After Ernst Zündel spent two years in a Toronto jail, a federal judge in Ottawa decided the 65-year-old should be extradited to Germany for presenting both a national and an international security risk. Zündel -- who the German authorities will immediately arrest upon his arrival on Tuesday, Canadian Press reported -- is notorious for denying the Holocaust and propagating neo-Nazi and anti-Semitic ideas.
"Mr. Zundel's activities are not only a threat to Canada's national security but also a threat to the international community of nations," Federal Court Justice Blais Richter said in his decision last week. He described Zündel as a Hitler sympathizer determined to propagate the neo-Nazi movement and a "leader of international significance" among white supremacists.
According to German law, people who disperse Nazi propaganda or deny the genocide against the Jews, inciting racial hatred and disparaging the dead, may be sentenced to prison. And even though Zündel didn't do so from Germany, he can still be held accountable here.
For years, Zündel has published texts such as "Why I love Hitler" and pseudo-scientific studies claiming that people weren't killed in Auschwitz, which he's distributed by mail in Germany and the United States. Although the Canadian authorities temporarily blocked Zündel from sending post, the advent of the Internet allowed him to spread his theories without interference for some time. Zündel's virulently racist and anti-Semitic Web site was eventually shut down but later brought back to life by his closest collaborators, including his wife.
Since immigrating to Canada in 1958, he has repeatedly been prosecuted for inciting racial hatred there but was only sentenced to negligible penalties. Still, he saw himself as a martyr and tried to escape the pressure by moving to the US in 2001. After two years, the US authorities deported him for overstaying his visa.
Back in Canada, he was promptly arrested and a long legal wrangle began. Zündel, who has been denied Canadian citizenship twice, tried applying for political asylum, which was also refused.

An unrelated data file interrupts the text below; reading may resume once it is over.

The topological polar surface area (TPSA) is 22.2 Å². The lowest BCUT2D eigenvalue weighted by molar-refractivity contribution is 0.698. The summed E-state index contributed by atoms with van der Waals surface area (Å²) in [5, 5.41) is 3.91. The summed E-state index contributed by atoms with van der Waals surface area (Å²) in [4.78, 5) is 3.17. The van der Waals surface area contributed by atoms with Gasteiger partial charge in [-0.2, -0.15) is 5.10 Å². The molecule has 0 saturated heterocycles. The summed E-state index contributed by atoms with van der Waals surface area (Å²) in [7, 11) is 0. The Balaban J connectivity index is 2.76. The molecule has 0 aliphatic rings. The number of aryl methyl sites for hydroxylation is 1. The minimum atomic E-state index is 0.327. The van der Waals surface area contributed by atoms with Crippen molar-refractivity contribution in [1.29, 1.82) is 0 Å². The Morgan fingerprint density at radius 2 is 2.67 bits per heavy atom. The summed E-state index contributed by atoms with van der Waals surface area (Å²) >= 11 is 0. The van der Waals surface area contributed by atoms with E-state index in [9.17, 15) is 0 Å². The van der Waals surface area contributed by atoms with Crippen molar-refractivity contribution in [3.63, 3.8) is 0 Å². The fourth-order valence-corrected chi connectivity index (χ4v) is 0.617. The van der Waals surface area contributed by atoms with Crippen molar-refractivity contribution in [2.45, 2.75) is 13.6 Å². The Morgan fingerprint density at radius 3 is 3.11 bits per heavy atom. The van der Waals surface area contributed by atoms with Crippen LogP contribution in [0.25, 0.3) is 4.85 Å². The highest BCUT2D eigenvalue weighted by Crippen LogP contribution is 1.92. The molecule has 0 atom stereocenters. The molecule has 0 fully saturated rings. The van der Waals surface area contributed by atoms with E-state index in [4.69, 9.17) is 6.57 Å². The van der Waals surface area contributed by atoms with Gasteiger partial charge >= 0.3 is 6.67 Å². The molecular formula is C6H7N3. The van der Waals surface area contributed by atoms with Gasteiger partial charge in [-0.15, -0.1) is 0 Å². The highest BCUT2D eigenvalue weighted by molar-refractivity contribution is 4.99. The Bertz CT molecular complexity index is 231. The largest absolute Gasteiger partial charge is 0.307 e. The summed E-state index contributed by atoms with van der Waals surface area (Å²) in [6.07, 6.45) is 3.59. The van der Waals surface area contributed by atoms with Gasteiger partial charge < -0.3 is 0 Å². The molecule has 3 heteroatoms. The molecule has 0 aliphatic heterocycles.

More than a slap on the hand?
B'nai Brith and other Jewish organizations in Canada welcomed the decision to extradite Zündel.
''It is time for Zündel's plane to take off. This should mark a closure to the tireless efforts of many to bring Zündel to justice,'' said Frank Dimant, executive vice president of B'nai Brith of Canada.
''The court has rightfully labeled Zündel as a hatemonger and provocateur and therefore a danger to all Canadians,'' Dimant told the Canadian press.
But Canadian Civil Liberties Association lawyer Alan Borovoy criticized the trial as unfair and Zündel's confinement for two years without charge unjustifiable, regardless of the plaintiff's views.
Trial in Germany
According to Canadian press reports, Zündel is wanted on an outstanding warrant in Germany. He has been accused of denying the Holocaust, a criminal offence in Germany. He was convicted in absentia and fined for a similar offence several years ago, and is likely to get a substantial jail term if found guilty of a second offence.
But precedents suggest that when Zündel arrives in the country where he spent his first 19 years, he doesn't necessarily have much to fear.
Frederick Toben, a former German living in Australia who also counts among the world's hardcore prominent Holocaust deniers, was one of the first people to be prosecuted under new legislation passed in late 2000. Toben was sentenced to 10 months in prison, but was able to leave the country without serving the full jail term. Since then he's been present at numerous neo-Nazi gatherings and events worldwide.